It is really hard to write on this subject without getting angry. We all know the extent to which Israel can be evil and satanic. After all, we Palestinians have been on the receiving end of Israeli savagery for decades.
In fact, being thoroughly tormented and killed by the children, grandchildren and great grandchildren of the holocaust has always been and continues to be “the” Palestinians’ way of life.
However, for some Palestinians to allow themselves to be duped to sing and play music to their oppressors and child-killers is simply beyond the pale of human dignity.
It is at least as insulting and humiliating as some Jews were forced or duped to play music to SS, Gestapo and Wehrmacht soldiers during the Second World War. In both cases, the act was meant to humiliate the victims and rob them of the last visages of human dignity.
It goes on and on. Khalid Amayreh is a person whose primary motivating force is hatred.
I don't know enough about the Palestinians to say how typical he is. He talks similarly to the people in Jenin who got so angry the other day, so he may not be a lone voice in the wilderness.
I'm of the persuasion that Israel should always be on the lookout for whatever policy might lead to peace with our neighbors, and should be willing to pay a reasonable price to encourage it to happen; I'm also of the persuasion that no matter what we do, the ultimate decision is of our enemies. They're the ones who need to decide to live alongside us in peace; a large majority of Israelis has long since wished to live alongside them in peace. Items like this demonstrate that some Arabs, in this case, Palestinians, are so consumed with hatred they'll pay whatever price needed to have it gratified - and since that won't happen, they prefer war.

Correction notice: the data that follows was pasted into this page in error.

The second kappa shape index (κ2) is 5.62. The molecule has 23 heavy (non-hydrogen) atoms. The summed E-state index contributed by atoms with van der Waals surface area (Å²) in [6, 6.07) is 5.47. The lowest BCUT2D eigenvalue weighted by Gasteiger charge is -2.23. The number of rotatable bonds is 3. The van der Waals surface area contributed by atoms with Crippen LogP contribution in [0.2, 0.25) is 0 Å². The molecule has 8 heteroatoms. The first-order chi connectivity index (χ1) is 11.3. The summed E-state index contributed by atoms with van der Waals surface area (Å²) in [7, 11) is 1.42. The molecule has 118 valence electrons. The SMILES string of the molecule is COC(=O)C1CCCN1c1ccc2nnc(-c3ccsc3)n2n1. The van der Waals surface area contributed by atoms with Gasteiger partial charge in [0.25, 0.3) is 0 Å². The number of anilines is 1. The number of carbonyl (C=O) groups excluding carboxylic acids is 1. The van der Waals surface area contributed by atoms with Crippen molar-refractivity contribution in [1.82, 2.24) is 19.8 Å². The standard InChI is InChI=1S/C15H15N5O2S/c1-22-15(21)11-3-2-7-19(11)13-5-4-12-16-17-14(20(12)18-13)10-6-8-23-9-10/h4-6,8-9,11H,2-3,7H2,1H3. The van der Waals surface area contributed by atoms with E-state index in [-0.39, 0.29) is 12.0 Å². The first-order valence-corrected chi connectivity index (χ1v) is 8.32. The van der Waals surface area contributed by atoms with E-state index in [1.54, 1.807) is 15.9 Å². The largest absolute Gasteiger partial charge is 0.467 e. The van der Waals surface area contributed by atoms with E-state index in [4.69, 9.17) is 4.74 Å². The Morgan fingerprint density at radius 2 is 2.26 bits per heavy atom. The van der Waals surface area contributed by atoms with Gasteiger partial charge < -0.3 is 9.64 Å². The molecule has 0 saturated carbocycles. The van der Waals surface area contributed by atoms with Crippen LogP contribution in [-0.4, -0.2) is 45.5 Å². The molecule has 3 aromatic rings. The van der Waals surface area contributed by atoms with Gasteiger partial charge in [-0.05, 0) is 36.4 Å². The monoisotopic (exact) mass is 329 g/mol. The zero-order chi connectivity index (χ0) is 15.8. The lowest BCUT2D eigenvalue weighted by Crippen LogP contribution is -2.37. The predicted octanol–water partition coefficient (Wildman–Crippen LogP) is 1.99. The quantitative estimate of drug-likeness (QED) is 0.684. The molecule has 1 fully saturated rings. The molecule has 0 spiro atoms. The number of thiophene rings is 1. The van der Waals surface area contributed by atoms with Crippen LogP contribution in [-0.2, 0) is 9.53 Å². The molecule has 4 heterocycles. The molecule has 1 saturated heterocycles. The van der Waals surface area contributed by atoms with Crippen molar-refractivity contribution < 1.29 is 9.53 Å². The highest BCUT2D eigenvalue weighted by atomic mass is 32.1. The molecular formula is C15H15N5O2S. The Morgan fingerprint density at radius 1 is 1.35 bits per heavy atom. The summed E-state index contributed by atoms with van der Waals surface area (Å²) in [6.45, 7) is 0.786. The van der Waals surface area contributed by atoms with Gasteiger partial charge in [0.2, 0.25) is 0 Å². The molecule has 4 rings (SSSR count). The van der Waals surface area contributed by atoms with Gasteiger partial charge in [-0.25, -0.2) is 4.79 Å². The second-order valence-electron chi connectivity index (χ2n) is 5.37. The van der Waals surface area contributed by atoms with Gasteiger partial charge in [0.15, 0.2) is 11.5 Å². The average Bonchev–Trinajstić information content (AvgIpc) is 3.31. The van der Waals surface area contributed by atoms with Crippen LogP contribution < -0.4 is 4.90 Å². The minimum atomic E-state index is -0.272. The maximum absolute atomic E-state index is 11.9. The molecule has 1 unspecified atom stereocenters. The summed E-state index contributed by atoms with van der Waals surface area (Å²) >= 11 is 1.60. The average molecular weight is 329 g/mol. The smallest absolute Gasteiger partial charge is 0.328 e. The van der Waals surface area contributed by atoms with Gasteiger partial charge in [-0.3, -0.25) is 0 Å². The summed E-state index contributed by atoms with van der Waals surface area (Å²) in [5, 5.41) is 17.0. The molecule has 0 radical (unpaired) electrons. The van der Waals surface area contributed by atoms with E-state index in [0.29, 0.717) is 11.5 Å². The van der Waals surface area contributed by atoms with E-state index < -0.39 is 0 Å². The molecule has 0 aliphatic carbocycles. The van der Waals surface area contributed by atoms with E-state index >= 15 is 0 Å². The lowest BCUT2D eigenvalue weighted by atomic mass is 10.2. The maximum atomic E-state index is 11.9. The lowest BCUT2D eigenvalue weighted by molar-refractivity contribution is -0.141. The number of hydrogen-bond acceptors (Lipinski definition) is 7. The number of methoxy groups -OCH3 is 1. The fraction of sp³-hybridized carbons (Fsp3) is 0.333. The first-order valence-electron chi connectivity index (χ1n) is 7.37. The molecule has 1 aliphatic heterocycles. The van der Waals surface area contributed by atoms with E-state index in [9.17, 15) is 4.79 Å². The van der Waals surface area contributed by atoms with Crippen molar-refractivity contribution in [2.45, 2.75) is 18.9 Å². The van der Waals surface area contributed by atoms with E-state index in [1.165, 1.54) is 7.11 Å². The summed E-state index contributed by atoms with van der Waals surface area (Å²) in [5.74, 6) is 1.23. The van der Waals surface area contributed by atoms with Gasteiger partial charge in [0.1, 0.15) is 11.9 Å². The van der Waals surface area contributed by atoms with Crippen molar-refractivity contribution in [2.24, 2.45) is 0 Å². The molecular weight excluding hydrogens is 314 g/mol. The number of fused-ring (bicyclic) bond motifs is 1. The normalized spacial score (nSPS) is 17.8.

Since Mr. Amayreh is so involved in Holocaust-Zionism comparisons, malicious nonsense as they are, here's another one for him to ponder.
While the Jewish grievances against Germany were vastly and incomparably greater than any Palestinian grievance could ever be, by 1952, that's less than a decade after the Shoah, Israeli society was at extreme loggerheads with itself about a proposal to accept indemnities from Germany. Ben Gurion the pragmatist sought German funds to help build Israel, recognizing that they would contribute to Germany's international rehabilitation; a large, vocal, and for a moment even violent opposition stated that Jews should never accept anything from Germany; better to slog on with food rationing and hundreds of thousands of refugees in tents, and never give the Germans the dignity of accepting anything from them. We'll put the past behind us and move on, but we'll not forgive.
Ben Gurion won the day, though it was close. By 1965 there were full diplomatic relations between Israel and Germany, two years before the Six Day War; the first German ambassador was a one-armed veteran officer of the Wehrmacht. By the late 70s, (West) Germany was Israel's closest ally in Europe. The two national memories are complicated till this day, and will remain so for the next century or two, but they don't interfere with each side's ability to get on with promoting its interests in a reasonably civil way.